The best way to pass the time on overnight flights is
to try and sleep for part of it. This will also help ensure that you arrive
refreshed at your destination. It’s a lot harder to sleep on a flight when
you’re in economy class, rather than enjoying a lay-flat bed in business class,
but it still is worth the effort.

If you already know that you find it hard to sleep on flights, plan ahead and take along things to help you sleep. Earplugs and an eye mask are long haul flight essentials, as well as a thick scarf that you can use as a blanket (here’s why you shouldn’t use the blankets in planes).

Most pharmacies can also sell you products to help you sleep. Often these are enough to nudge you towards getting some shut-eye, or at least spend the long flight dozing on and off. 

5. Change your time zone when you board

To help adjust to the time zone of your destination,
if you’re flying long haul across multiple time zones, it’s best to start that
adjustment earlier rather than later.

After you board the flight and you’re waiting for
departure, change the time of your watch and phone. If it’s a single flight,
change the time to the time at your destination. If you’re flying multiple
legs, change the time on each leg.

Changing your time zone early will help to start syncing your eating and sleeping habits as soon as possible, instead of an abrupt adjustment when you arrive at your destination.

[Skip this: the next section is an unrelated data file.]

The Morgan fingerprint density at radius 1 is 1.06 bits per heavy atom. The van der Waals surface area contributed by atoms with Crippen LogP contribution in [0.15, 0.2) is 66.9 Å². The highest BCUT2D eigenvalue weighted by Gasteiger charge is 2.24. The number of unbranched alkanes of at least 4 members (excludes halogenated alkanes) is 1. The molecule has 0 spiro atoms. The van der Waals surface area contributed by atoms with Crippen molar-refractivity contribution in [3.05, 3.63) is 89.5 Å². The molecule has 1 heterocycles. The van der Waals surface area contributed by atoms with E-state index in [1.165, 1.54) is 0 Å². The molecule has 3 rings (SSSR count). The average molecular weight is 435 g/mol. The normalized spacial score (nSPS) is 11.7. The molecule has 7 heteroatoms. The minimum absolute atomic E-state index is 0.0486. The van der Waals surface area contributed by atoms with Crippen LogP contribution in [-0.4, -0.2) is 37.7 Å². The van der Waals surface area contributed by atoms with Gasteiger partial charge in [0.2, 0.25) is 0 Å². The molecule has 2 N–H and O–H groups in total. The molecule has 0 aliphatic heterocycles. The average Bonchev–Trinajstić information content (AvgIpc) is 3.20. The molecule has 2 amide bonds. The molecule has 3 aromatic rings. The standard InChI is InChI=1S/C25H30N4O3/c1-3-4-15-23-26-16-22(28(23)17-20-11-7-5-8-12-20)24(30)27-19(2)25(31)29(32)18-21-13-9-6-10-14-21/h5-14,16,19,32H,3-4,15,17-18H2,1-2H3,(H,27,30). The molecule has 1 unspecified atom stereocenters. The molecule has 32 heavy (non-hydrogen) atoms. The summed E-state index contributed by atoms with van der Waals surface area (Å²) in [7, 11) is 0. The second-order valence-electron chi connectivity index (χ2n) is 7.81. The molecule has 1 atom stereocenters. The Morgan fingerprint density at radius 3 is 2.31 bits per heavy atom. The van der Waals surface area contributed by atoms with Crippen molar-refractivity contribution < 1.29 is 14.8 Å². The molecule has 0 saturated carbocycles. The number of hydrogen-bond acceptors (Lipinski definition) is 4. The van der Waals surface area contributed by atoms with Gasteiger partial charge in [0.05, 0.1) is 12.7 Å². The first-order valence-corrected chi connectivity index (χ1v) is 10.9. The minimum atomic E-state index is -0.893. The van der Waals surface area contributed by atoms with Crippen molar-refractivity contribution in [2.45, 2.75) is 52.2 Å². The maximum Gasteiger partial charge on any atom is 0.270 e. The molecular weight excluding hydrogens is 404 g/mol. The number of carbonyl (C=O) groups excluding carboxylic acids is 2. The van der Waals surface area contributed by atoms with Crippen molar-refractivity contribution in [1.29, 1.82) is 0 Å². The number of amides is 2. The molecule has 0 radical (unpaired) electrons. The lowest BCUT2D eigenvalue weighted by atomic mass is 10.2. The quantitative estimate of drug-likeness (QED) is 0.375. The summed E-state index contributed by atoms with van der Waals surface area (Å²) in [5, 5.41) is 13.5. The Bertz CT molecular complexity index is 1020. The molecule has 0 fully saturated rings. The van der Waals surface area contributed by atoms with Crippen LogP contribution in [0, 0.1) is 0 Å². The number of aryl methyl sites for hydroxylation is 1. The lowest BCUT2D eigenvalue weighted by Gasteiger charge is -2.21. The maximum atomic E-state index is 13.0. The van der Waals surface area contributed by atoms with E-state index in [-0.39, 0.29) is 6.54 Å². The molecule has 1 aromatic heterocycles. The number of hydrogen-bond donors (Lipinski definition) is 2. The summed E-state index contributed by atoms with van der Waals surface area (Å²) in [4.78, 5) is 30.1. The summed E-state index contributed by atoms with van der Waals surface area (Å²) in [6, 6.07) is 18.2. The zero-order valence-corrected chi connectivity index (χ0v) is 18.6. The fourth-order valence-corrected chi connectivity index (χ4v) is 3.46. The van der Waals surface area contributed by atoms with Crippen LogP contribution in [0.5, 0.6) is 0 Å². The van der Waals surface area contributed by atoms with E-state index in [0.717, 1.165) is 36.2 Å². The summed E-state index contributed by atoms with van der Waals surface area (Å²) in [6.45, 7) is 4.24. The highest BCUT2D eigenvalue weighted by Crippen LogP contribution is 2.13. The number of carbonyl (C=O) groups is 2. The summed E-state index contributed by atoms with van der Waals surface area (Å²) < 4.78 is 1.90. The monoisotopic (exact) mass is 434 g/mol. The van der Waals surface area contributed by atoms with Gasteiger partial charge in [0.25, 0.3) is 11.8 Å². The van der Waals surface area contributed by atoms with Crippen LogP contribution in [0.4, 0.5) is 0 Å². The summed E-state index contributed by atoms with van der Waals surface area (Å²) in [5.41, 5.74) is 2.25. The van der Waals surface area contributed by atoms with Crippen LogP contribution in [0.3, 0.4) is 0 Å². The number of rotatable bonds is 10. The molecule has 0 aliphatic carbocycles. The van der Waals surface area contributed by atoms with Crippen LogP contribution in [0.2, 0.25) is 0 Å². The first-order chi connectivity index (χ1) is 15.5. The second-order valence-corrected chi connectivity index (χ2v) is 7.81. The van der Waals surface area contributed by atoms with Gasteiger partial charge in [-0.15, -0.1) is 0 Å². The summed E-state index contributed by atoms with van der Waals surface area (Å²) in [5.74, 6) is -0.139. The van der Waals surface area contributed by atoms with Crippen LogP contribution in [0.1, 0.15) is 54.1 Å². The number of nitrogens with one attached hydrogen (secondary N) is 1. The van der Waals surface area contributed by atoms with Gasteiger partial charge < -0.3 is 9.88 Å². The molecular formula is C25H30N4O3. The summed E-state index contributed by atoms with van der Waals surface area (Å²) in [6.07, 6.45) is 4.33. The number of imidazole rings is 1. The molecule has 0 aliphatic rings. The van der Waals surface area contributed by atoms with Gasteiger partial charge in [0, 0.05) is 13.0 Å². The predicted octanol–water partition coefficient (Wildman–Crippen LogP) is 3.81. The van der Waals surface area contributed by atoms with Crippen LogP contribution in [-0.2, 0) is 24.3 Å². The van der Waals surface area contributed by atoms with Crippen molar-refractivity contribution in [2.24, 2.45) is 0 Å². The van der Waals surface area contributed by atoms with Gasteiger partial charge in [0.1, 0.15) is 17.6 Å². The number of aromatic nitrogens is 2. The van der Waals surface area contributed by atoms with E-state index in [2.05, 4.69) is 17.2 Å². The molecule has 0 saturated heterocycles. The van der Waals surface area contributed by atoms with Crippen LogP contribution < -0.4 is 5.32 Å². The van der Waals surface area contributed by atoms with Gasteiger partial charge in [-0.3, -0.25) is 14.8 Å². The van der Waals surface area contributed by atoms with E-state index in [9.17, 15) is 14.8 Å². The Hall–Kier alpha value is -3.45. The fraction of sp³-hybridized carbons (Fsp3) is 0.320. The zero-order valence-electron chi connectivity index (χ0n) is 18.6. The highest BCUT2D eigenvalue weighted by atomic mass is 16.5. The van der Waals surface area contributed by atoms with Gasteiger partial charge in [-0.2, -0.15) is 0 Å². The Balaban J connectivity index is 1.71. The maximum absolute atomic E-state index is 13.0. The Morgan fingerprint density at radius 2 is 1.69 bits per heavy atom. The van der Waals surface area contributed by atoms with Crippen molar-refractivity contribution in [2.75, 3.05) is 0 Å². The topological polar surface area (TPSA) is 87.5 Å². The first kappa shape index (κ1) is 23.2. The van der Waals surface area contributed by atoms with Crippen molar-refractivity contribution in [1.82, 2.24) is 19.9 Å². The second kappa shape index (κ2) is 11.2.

arriving in yerevan armenia airport
Time your arrival well.

6. Arrive at your final destination in the evening

Even if you manage to sleep when flying in economy,
there’s still one type of flight that it’s best to avoid: those overnight
flights that arrive at your final destination first thing in the morning,
especially after a change of multiple time zones.

If you arrive first thing in the morning, often you’re
not yet able to check into your hotel to either have a nap or a shower. Then
you’ve got to get through the whole day without falling asleep, not ideal when
you’re trying to sightsee in a foreign country.

It’s better to time your final flight to arrive in the late afternoon or the evening. At least then you can be certain you can immediately check into your accommodation. And if you want, you can go straight to bed, trying to sync up your body clock with the new time zone by having a full night’s sleep.

7. Avoid short overnight flights on full-service airlines

One final tip for flights in economy: if you’re taking
a short overnight flight (around seven to eight hours), it’s usually better to
fly with a budget airline rather than a full-service airline.

This is because when the flight takes off on a budget
airline, you can immediately start trying to get some sleep. On the other hand,
if you’re flying on a full-service airline, they will soon be doing the drink
service and then the dinner service, despite the late hour, making it difficult
to sleep.

Not to mention they generally turn the cabin lights on
two hours before arrival, due to the breakfast service, usually at a very early
time of the morning. The lights are generally switched off for no more than
four hours, sometimes even less.

While the seats may not be as comfortable on budget airlines, the lack of disturbance in the cabin can make for a better chance at sleeping. Then spend the dollars that you’ve saved on a nice meal before your flight departs.

All photos by Aleah Taboclaon. Text by Shandos Cleaver.

Have you been on a long haul flight? What other tips can your share?